To the professor

..whom shall find my script quite unremarkable and perversely distinct from the impressions I made upon him during classes.

I rarely ever do well for timed essays. I read the question and attempt to conceive an answer. But before I can finish this crucial task of planning, I am forced by an ecliptic anxiety to begin writing. The result is a mess of half-developed ideas sprawled across the paper. Whatever brilliance, then, is lost to the unforgiving incoherence. And this is hardly to say that my ideas were brilliant in the first place.

You must also have noticed, as you uncover more of the mess, that I have an incessant tendency to repeat my ideas; only each time using a different metaphor to express them. This happens when I have nothing left to talk about. I lay the first bricks, eager to construct the whole. But I soon reach a point where I can lay no further. The lack of planning deprives me of the essential knowledge. The crest, though conceived fleetingly in the mind, remains conceptually nebulous, and shall never find existence on the paper.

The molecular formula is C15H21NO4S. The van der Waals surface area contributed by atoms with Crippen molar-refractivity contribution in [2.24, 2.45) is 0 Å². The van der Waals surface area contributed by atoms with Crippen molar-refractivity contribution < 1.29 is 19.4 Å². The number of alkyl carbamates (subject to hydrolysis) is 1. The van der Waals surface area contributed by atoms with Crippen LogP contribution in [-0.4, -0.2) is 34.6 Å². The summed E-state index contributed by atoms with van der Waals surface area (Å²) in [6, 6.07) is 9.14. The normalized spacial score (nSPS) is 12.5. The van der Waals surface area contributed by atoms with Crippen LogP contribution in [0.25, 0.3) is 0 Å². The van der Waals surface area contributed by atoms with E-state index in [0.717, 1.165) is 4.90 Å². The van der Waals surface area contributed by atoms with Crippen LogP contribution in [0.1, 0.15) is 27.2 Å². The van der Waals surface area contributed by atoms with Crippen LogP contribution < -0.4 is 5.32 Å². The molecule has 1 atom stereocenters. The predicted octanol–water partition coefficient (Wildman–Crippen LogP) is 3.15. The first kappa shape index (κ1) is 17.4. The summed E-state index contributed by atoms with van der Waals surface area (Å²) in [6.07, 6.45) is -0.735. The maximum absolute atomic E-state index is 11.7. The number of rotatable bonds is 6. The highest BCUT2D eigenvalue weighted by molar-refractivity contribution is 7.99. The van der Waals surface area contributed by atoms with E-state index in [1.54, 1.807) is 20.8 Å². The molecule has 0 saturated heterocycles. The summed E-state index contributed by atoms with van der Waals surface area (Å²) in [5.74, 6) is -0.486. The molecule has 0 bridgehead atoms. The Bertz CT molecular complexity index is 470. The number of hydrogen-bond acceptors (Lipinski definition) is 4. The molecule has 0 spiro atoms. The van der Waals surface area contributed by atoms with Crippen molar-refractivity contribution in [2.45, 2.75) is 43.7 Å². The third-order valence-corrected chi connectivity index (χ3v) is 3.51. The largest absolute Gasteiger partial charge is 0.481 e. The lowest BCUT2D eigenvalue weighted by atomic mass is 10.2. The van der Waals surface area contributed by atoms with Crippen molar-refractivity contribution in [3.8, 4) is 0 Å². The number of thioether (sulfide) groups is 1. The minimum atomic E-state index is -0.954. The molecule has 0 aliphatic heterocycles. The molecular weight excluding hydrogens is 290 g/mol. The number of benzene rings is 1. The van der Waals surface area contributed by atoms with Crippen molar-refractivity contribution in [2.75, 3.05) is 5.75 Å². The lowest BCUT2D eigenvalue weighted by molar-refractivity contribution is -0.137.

I imagine you expected more from a student of philosophy. Clarity of thought and expression is our supposed forte. But here, you see how I fumble, not only in the simple juxtaposition of ideas, but also in the choice of words. I repeat words very so often, and employ those which expand the demesne of meaning more than they do specify it.

I am a terrible writer in all. It should shame me to call myself even that. Or even to call myself a thinker.


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